knowed it. Hain't, ain't correspond to any form of "to be", "to have", and "to do"; thinks I — I think; I hears — I hear; nothing don't look natural — nothing looks

natural; there was things (there were things); we was (we were); the stars was shining

(the stars were shining). The Present Indefinite Tense is used instead of the Past Indefinite Tense: The

next time it come. The Past Participle is used instead of the Past Indefinite Tense: The widow rung

a bell; She done it herself; A fog begun; I seen a black speck. The form  of the Past  Indefinite Tense is used instead of the Past Participle in Perfect Tenses and Passive Voice: The wind had blowed; I had forgot it. Have is omitted in Perfect Tenses: I never seen anybody. The Past Indefinite Tense of irregular verbs is formed by adding ed: knowed

(knew); throwed (threw). Double negative is characteristic:  that  ain't no matter   (that  doesn't matter);; they don't know nothing  (they know nothing); when I couldn't stand it no longer (when I couldn't stand it any longer). An  adjective is used instead of an adverb: I went along slow; He painted it up

considerable. The indefinite article is used with nouns in the plural: a long ways. ag'in (again); ast (ask); ben (been); bekase, bucuz, cuz, 'kase, kaze (because); dumb (climb); dasn't (dare not); doan' (don't); en (and); er (of); fer (for); fur (far); gwyne (going); heah (hear); k'yer (care); ketsh (catch); lemme (let me); le's (let us); Mars Jawge (Master- George); mawnin' (morning); obleeged (obliged); pooty (pretty); propaty (property); seed (seen); sk'yerd (scared); sho' (shore); spec (speak); tuck (took); turrible (terrible); un um (of them); wisht (wish that); warn't (wasn't); wuz (was).

 

1)Moses and the Bulrushers (Bulrushes) (Bib.)—It is an allusion to the biblical legend saying that a child, Moses, a Hebrew prophet, was hidden in the bulrushes on the bank of the Nile and found by the Egyptian queen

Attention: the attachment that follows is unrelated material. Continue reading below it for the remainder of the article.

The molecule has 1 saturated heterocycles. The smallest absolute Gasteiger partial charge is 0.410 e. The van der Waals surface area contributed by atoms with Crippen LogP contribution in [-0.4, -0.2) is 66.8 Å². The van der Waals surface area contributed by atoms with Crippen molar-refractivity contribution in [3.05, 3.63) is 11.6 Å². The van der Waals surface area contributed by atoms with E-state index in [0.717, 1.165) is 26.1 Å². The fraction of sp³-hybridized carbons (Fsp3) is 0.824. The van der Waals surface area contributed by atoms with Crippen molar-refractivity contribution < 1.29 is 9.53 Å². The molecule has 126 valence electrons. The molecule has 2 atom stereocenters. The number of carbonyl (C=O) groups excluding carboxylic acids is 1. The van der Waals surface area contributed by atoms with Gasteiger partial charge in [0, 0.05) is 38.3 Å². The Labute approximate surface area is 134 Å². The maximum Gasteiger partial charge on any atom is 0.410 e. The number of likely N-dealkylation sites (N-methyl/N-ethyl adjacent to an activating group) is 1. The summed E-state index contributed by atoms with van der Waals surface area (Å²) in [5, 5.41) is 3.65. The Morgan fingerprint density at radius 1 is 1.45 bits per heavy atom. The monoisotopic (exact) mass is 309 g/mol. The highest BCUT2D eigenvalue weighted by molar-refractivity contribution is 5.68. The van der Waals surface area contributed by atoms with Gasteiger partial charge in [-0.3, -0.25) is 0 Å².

2) stretched — exaggerated   (below:   stretchers — exaggeration,   lies).

3) sivilize — civilize.

4) I lit out — Iran away,

5) learned me — taught me.

6)I don’t take no stock in ... — I take no interest in ...

7) to take a set at smb.— to bore smb.

8)to gap — to gape, to yawn.

9)bad place—hell (below:good place— paradise),

10) to peck at smb. (slang) — to nag, to find fault with smb.

11)a power of(colloq.) — a great deal of.

12) trembly — trembling.

13) Ab’litionist(Abolitionist) — adherent of abolitionism; abolitionism includes principles or measures encouraging abolition especially of slavery,

14)tuck — vigour, energy.

15)to brace up and out with it— to take courage

16) looard(leeward) —situated away from the wind

17) lawsy, laws(slang) — god

18) trotline— one of the short lines with hooks that are attached to it at in­tervals.

19) Muddy—The Mississippi is meant (muddy —full of or covered with mud)

20) bull right up the channel — run against the current.

21) Be done!— Be quiet!

22) Col.(abbr.) —Colonel

23) mudcat— mongrel, person not of pure race.

24)  liberty pole— a tall flagstaff surmounted by a liberty cap or the flag of a republic and set up

 as a symbol of liberty.

25) Our duty to you— To your health

26) junketing— merry gathering, feast

27) to pepper away— to shoot

28) leaky— wounded

29) preforeordestination — The word consists of two words: “predestination” and “foreordination” and is used as a joke.

30) Testament— one of the two main parts into which the Bible is divided

31) coarse-hand— print-hand

32) punkin-heads(pumpkin-heads) — fools.

33) crick— creek, stream.

34) hid’n’(hiding) —beating or thrashing.

35) bust(slang) — a complete failure

36) cotton-wood— a poplar of the eastern and central U.S.A. often cultivatedfor its rapid and luxuriant foliage.

37) wood-rank— a pile of logs

38) to cavort(alteration of “curvet”) — to prance.

 

#39;t get my breath for most a minute. Then I raised a yell. A voice not twenty-five foot from me says: